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      Abstract: Megan’s work was suffering. The scholarship files were mislabeled, she was taking 15-minute bathroom breaks, and she answered the phone with “What'” Diane knew she had to say something: it was impossible to supervise someone who didn’t give a shit. Today, Megan returned from a 30-minute bathroom break and lay down on the floor behind the work study desk, arms spread like she was trying to make a snow angel on the carpet.“What the hell is wrong with you'” Diane had been practicing that sentence in her head so it would come out stern yet friendly. “You’ve been a mess all week.”“Nothing’s wrong,” said Megan. She peeled herself from the floor and stood, all six feet of her. When Diane was in college, in the ’80s ... Read More
      PubDate: 2022-04-04T00:00:00-05:00
       
  • Spartan

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      Abstract: It was odd how Dean ate. So thought Chris, sitting opposite. The fork was all askew, waved to the left. The knife did everything.“Those fucking whatever-they-are in number 33. . . .” said Dean.One of the children glanced quickly into the room, then withdrew.“Paint job on the house. Vans, ladders, stuff everywhere. . . . ”“Polish. From Poland,” said Chris, quietly.“They’re blocking the whole street.”Chris felt around in his coat pocket. Thank God. Still there, didn’t forget.“The whole fucking street,” Dean repeated. And then said it again.It wasn’t the usual Saturday morning. Chris had received four letters through the post, by way of Car Craft, answering his query of a couple weeks ago. One was of particular ... Read More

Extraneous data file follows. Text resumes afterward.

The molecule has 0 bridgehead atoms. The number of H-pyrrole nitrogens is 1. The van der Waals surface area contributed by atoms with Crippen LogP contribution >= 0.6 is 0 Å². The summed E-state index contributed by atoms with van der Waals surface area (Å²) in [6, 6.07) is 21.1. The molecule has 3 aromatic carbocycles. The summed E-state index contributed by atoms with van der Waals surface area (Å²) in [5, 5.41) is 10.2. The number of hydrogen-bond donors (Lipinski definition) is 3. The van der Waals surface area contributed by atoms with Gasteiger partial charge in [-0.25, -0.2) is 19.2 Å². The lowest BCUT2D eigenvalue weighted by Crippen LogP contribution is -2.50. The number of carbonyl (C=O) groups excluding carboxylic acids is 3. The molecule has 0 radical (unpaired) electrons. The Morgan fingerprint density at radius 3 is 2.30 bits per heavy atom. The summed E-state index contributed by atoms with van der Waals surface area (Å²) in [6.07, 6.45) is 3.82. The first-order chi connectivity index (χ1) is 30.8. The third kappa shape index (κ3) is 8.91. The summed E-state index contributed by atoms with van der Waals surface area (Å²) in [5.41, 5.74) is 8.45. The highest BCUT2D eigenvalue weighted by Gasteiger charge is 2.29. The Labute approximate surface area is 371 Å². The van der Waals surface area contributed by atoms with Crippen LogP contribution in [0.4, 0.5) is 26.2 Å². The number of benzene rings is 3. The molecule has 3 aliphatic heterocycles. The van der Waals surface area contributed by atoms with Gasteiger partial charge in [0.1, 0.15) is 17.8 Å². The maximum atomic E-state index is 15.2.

PubDate: 2022-04-04T00:00:00-05:00
       
  • Perpetual Resin: A Cento, and: First Black Cop Bop